Crime Library: Criminal Minds and Methods

Chemical Cowboys: The Club King Of New York

"Emergency Room" parties

Club Kids who doubled as drug dealers dressed up too, including Limelight's most visible dealer, Andre "Angel" Melendez, a Colombian-born hopeful actor who wore a harness of white angel's wings that spanned nearly six feet. The dealers at Limelight and Tunnel offered a variety of pick-me-ups, downers, hallucinogens, and aphrodisiacs. Clubgoers could choose from ketamine (an anesthetic used in animal surgery, which can cause schizophrenia-like symptoms), GHB (a liquid depressant sold by the capful or swig), Rohypnol (the so-called date rape drug), speed, cocaine, and marijuana. But it was Ecstasy that defined the Club Kid era. Ecstasy induced self-confidence, hypersensitivity, a desire to touch and be touched.

The drug GHB
The drug GHB
At Alig's "Emergency Room" parties, a tent decorated with a medic crosstilted to resemble a giant Xwas set up on the chapel dance floor. Club Kids Junky Jonathan and Richie Rich dressed in nurse's uniforms and wrote out "prescriptions" for their favorite partygoers.

"I feel depressed."

"You need an Ecstasy prescription!"

"I'm too hyper."

"You need a K prescription!"

The drug Ketamine
The drug Ketamine

"Patients" brought the prescriptions to another area of the chapel where Club Kids in white lab coats would dispense the drugs like Pez candies into the patient's mouth.

Alig even took Ecstasy with his mother, Elke, at his birthday party at Tunnel. They arrived by limo and were escorted in by security as fans screamed, "Michael! Michael!" Alig led his mother by the hand through the club and danced with her on the main floor. Everyone wanted to meet Elke, the belle of the ball. Alig gave his mother a hit of X and told her it would take away her headache. She later told Geraldo Rivera on national television that she enjoyed Ecstasy, that it took away her headache.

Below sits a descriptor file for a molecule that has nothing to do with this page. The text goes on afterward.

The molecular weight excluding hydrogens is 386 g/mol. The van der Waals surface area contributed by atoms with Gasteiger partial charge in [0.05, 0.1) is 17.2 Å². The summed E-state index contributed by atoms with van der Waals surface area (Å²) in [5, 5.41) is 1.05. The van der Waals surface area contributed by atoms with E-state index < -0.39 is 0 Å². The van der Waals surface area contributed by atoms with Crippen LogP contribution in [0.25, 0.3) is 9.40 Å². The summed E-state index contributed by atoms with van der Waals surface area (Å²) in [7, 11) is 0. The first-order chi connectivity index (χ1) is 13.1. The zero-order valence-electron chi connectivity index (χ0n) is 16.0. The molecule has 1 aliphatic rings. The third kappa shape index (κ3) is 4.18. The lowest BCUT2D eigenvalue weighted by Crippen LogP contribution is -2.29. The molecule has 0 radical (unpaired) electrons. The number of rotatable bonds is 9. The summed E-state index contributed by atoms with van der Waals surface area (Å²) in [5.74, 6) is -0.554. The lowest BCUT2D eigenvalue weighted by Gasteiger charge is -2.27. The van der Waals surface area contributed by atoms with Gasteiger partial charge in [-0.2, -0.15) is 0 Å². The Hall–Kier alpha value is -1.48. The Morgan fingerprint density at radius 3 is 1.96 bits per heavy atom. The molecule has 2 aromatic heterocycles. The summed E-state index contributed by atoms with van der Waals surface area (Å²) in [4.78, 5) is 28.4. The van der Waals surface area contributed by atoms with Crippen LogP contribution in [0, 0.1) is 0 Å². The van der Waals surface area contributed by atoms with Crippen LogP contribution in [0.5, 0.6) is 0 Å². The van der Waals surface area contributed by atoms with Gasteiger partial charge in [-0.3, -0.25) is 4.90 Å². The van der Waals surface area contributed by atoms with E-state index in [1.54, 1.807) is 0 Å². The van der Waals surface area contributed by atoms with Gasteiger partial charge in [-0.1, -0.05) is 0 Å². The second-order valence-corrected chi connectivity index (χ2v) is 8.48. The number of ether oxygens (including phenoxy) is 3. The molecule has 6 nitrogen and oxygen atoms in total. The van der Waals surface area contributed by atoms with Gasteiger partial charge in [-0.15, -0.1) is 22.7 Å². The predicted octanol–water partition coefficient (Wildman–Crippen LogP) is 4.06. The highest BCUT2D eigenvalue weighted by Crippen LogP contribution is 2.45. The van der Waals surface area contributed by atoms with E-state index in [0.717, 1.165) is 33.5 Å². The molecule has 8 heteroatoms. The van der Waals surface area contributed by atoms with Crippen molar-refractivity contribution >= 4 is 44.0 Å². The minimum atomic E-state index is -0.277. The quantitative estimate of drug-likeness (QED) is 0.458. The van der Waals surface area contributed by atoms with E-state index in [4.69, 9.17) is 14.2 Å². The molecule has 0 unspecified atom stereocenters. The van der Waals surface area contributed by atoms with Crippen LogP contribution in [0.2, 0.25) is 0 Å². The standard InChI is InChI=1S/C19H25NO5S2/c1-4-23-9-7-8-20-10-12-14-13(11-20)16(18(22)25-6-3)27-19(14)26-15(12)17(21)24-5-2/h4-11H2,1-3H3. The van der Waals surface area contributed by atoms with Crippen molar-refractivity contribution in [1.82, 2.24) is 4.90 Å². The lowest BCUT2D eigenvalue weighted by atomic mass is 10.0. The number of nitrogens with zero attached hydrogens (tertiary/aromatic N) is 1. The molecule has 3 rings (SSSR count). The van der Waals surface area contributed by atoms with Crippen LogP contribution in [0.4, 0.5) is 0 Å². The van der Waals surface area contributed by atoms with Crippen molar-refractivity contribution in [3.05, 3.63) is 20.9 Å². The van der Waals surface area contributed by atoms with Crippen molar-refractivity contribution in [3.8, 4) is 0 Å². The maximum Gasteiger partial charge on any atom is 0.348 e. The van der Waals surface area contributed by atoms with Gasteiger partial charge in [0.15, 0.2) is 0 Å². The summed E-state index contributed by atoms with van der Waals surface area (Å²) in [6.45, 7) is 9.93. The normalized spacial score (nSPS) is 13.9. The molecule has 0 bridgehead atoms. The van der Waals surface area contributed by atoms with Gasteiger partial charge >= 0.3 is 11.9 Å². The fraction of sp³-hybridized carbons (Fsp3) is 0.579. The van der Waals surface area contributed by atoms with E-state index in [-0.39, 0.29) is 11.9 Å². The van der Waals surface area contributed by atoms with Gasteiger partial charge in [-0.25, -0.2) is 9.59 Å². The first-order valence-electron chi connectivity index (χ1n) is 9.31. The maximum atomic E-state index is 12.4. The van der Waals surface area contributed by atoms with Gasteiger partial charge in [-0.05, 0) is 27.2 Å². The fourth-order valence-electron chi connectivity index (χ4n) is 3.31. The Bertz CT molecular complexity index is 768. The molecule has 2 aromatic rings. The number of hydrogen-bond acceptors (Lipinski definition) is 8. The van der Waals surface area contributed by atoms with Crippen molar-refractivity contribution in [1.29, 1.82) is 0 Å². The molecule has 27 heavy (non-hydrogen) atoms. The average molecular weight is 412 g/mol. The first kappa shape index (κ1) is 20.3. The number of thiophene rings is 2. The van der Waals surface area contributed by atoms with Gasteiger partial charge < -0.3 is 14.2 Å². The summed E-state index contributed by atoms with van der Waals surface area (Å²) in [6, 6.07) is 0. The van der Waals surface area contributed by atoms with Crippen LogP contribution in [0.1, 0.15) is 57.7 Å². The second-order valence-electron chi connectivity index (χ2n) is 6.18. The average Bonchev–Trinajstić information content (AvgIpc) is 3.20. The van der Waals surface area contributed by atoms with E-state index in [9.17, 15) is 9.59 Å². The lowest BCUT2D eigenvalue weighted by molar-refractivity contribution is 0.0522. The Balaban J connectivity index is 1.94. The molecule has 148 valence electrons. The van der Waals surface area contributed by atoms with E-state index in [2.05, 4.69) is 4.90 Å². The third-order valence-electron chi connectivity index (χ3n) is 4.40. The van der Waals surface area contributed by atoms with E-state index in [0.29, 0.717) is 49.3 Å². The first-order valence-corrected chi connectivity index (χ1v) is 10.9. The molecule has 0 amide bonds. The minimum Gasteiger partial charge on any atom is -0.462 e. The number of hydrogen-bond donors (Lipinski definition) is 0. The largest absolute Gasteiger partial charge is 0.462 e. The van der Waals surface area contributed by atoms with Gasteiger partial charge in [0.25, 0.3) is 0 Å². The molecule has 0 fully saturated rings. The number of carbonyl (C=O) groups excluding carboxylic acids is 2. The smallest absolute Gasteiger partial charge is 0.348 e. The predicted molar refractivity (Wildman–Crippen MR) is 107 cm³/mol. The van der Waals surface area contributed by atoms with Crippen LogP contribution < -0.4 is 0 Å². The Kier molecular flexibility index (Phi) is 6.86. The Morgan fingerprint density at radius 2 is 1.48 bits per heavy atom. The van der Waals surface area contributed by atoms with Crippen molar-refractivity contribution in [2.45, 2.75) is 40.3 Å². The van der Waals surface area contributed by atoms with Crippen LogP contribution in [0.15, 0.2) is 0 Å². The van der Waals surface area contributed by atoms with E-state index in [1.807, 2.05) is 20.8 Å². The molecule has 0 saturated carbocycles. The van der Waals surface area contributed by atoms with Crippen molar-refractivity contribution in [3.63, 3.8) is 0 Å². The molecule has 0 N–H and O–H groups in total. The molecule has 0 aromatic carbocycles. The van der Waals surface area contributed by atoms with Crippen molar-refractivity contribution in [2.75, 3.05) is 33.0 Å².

At Peter Gatien's height he had a thousand people on his payroll and was making millions of dollars a month in combined revenues from Tunnel, Palladium, Club USA, and Limelight. By some accounts, his clubs earned up to $350,000 a night on cover charges alone. He branched out into movies, executive-producing A Bronx Tale, with Robert De Niro, in 1993. He funded several of Alig's creative projects, including Project X, a Club Kid magazine, and Klub Kid Kards, campy trading cards with photos, bios, likes, and dislikes. Michael Caruso's card depicted him at the DJ booth with a hit of Ecstasy on his tongue.


Excerpt from Chemical Cowboys by Lisa Sweetingham